Business Owners Tips for Tracking Income & Expenses For Taxes | Attorney Aaron Hall

Business Owners Tips for Tracking Income & Expenses For Taxes

In this video, you get answers to these questions:

  • What is the best way for business owners to keep track of the companies income for tax purposes?
  • How can you keep it simple when tracking expenses?
  • What do you need to keep for IRS purposes?
  • What are the four categories you need to track?
  • What are expenses that are not deductible?

Video Transcipt

What is the best way for business owners to keep track of the company’s income and expenses for tax purposes? I’m Aaron Hall. You can learn more about me at aaronhall.com and please see the disclaimer below this video. As a business owner, you know that the income and expenses can very quickly get out of control as you start having receipts and invoices and credit card transactions. Business owners often ask, “What’s the best way to track this?” Well, first off, if there were a single best way, everybody would do it and this wouldn’t be a question. The reason it’s a challenge is it depends on the business. It depends on whether you’re trying to be paperless or you keep track of everything in paper. Do you want to use QuickBooks? Do you have so many transactions that you need software to manage it? Or is a simple spreadsheet like Excel, an option for you?

Many business owners or entrepreneurs start out by keeping it really simple. Maybe it’s on paper. Maybe they have a checking account just for the business at their local bank, and they write checks off that for expenses, and they may also have a debit card. So purchases that would require a credit or debit card would just be pulled straight from that checking account. That’s a very simple way to have a bank keep track of all of your income and expenses. We talked about the expenses, like a debit card and the checks. Let’s now talk about income.

Typically you’re going to get income from a check that is written to you or perhaps you accept credit cards. You might accept credit cards from PayPal, Square or some other provider like that. Perhaps you have an online storefront, an E-commerce store, and that particular software is tied to a particular credit card merchant company. That might be an example, but typically that comes in to your checking account. Now if the checking account logs transactions but doesn’t include the person who actually paid, you’ll need to make sure your credit card transaction company, your merchant company, has those reporting features. Because you’ll want to keep that for IRS purposes.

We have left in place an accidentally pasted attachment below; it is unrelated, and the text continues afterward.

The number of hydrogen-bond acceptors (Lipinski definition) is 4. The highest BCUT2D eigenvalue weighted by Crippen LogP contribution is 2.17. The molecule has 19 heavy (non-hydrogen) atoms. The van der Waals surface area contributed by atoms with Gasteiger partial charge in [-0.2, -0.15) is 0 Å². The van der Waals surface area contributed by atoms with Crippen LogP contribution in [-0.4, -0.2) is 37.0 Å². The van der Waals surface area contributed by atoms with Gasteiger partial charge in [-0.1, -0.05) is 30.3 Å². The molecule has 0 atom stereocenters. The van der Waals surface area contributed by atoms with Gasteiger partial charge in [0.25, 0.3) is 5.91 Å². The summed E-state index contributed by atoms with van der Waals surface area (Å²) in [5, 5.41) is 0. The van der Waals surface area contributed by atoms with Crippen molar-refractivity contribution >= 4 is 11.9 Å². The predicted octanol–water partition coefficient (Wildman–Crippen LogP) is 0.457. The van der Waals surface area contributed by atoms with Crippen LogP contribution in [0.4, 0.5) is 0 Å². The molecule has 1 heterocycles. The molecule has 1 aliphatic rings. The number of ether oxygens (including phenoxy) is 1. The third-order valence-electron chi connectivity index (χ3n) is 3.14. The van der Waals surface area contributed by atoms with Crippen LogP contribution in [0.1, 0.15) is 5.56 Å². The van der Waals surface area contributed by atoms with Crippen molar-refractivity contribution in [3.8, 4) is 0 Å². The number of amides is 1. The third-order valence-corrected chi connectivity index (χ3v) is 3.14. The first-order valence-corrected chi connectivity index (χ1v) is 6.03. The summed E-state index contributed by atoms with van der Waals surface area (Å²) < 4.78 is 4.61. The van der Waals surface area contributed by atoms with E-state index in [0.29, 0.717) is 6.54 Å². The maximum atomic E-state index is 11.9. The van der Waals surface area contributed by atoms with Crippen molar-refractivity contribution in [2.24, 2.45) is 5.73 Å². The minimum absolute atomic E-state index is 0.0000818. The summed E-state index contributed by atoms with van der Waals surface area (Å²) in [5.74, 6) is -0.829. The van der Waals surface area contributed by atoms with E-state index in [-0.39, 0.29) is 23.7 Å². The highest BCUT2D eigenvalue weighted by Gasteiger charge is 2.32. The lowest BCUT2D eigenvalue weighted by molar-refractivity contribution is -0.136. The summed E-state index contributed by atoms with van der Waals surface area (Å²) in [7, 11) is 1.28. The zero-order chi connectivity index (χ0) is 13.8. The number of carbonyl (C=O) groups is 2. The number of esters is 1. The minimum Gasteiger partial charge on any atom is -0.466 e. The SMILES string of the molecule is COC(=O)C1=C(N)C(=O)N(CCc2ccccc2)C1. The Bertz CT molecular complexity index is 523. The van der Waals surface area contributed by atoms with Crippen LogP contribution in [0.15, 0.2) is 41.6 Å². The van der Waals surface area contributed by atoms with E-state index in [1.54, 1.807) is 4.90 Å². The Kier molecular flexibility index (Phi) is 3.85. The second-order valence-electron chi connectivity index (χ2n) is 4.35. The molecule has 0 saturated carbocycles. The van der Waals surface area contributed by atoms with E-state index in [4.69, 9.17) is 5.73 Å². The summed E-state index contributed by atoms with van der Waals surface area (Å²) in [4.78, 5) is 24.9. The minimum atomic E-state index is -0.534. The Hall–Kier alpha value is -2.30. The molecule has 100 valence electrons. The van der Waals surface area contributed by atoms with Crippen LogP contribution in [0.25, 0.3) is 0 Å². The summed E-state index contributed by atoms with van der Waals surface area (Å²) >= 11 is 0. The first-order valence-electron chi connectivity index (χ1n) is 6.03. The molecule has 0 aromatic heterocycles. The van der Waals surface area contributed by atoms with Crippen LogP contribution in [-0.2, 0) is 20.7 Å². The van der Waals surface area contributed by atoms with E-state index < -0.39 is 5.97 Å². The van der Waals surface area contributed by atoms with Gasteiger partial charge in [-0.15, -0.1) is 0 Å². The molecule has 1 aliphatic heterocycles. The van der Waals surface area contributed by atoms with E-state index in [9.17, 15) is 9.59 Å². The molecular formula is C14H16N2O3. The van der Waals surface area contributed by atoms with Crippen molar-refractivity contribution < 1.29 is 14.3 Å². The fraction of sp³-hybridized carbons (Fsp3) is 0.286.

At the end of the year, your tax preparer’s typically going to ask you four questions, and so money will fall into one of these four categories. For example, if you’re putting together an Excel spreadsheet, you’d probably have four columns at least for the buckets that this money drops into.

Column number one is for income. Income that comes into the business. So whenever somebody pays you for your services or buys a product from you, that’s the income. And then for expenses, you’re typically going to have three types. You’re going to have just basic business expenses, insurance, software, all these other things that you have regular ordinary business expenses for, things you use right away. Next, you’ll probably have a category for money that is used to purchase items, larger items that lasts multiple years, and those might need to be amortized. And then finally in this fourth bucket you’re going to have meals and entertainment, or perhaps other expenses that are not deductible. It used to be that meals and entertainment were deductible but starting in 2018 they’re not. There are plenty of other articles and videos online that talk about that.

I suppose there is one other category and that is profit. At the end of the year or maybe throughout the year you might be pulling profit out of the business. And so you might call that an expense. It’s typically called a profit distribution, but that profit is going to go to you and that then will be subject to income tax on your tax return.

So there you have it. That’s a simple way to keep track of a very small business in a checking account and with a credit card merchant company. As you grow, typically bookkeepers are going to want to see software like Xero, X-E-R-O. Or QuickBooks Online is probably the most popular one out there. Often if you use an accountant or bookkeeper, they’re going to have their preference regarding which you use and from my experience, QuickBooks Online tends to be the most popular. Everybody has their favorite software, but as you grow, that’s typically going to be the direction you go. Unless you have some proprietary accounting software for your industry or that ties in with your other backend software. To learn more, feel free to check out my other videos or visit aaronhall.com.